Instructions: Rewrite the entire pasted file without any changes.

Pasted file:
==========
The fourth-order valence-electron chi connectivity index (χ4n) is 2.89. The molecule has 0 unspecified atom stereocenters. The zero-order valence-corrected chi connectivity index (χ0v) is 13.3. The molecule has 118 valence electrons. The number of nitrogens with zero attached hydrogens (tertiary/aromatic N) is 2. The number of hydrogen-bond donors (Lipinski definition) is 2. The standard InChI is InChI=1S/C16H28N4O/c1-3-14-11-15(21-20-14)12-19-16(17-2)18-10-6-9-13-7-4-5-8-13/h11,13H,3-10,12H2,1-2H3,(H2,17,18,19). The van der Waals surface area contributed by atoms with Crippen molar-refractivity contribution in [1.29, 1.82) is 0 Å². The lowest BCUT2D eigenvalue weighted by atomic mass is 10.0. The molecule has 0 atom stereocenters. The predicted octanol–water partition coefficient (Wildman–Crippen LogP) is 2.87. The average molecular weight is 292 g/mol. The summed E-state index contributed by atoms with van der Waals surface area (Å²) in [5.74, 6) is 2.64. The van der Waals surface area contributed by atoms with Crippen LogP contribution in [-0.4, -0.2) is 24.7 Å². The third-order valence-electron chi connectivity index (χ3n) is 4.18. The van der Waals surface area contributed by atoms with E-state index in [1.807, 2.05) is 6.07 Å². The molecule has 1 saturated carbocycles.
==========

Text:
The fourth-order valence-electron chi connectivity index (χ4n) is 2.89. The molecule has 0 unspecified atom stereocenters. The zero-order valence-corrected chi connectivity index (χ0v) is 13.3. The molecule has 118 valence electrons. The number of nitrogens with zero attached hydrogens (tertiary/aromatic N) is 2. The number of hydrogen-bond donors (Lipinski definition) is 2. The standard InChI is InChI=1S/C16H28N4O/c1-3-14-11-15(21-20-14)12-19-16(17-2)18-10-6-9-13-7-4-5-8-13/h11,13H,3-10,12H2,1-2H3,(H2,17,18,19). The van der Waals surface area contributed by atoms with Crippen molar-refractivity contribution in [1.29, 1.82) is 0 Å². The lowest BCUT2D eigenvalue weighted by atomic mass is 10.0. The molecule has 0 atom stereocenters. The predicted octanol–water partition coefficient (Wildman–Crippen LogP) is 2.87. The average molecular weight is 292 g/mol. The summed E-state index contributed by atoms with van der Waals surface area (Å²) in [5.74, 6) is 2.64. The van der Waals surface area contributed by atoms with Crippen LogP contribution in [-0.4, -0.2) is 24.7 Å². The third-order valence-electron chi connectivity index (χ3n) is 4.18. The van der Waals surface area contributed by atoms with E-state index in [1.807, 2.05) is 6.07 Å². The molecule has 1 saturated carbocycles.